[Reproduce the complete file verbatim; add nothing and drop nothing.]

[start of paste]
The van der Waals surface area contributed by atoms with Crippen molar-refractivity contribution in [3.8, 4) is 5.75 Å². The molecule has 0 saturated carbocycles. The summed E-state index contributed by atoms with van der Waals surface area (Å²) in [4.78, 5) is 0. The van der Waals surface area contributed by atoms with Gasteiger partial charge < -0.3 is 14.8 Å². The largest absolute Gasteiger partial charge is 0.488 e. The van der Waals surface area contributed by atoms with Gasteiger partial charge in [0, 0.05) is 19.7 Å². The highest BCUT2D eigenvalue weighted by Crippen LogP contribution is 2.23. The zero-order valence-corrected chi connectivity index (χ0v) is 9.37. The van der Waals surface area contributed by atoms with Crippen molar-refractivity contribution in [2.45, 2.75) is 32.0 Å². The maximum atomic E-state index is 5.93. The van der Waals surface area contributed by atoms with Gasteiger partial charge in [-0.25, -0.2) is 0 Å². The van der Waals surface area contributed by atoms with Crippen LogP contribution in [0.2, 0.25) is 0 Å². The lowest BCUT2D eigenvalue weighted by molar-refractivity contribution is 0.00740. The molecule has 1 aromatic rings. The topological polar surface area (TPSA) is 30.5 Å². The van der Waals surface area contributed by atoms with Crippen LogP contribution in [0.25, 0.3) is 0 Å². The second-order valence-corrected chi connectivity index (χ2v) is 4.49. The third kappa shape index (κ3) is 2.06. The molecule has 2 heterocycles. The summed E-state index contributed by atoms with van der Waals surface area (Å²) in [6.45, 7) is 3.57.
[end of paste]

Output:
The van der Waals surface area contributed by atoms with Crippen molar-refractivity contribution in [3.8, 4) is 5.75 Å². The molecule has 0 saturated carbocycles. The summed E-state index contributed by atoms with van der Waals surface area (Å²) in [4.78, 5) is 0. The van der Waals surface area contributed by atoms with Gasteiger partial charge < -0.3 is 14.8 Å². The largest absolute Gasteiger partial charge is 0.488 e. The van der Waals surface area contributed by atoms with Gasteiger partial charge in [0, 0.05) is 19.7 Å². The highest BCUT2D eigenvalue weighted by Crippen LogP contribution is 2.23. The zero-order valence-corrected chi connectivity index (χ0v) is 9.37. The van der Waals surface area contributed by atoms with Crippen molar-refractivity contribution in [2.45, 2.75) is 32.0 Å². The maximum atomic E-state index is 5.93. The van der Waals surface area contributed by atoms with Gasteiger partial charge in [-0.25, -0.2) is 0 Å². The van der Waals surface area contributed by atoms with Crippen LogP contribution in [0.2, 0.25) is 0 Å². The lowest BCUT2D eigenvalue weighted by molar-refractivity contribution is 0.00740. The molecule has 1 aromatic rings. The topological polar surface area (TPSA) is 30.5 Å². The van der Waals surface area contributed by atoms with Crippen LogP contribution in [0.25, 0.3) is 0 Å². The second-order valence-corrected chi connectivity index (χ2v) is 4.49. The third kappa shape index (κ3) is 2.06. The molecule has 2 heterocycles. The summed E-state index contributed by atoms with van der Waals surface area (Å²) in [6.45, 7) is 3.57.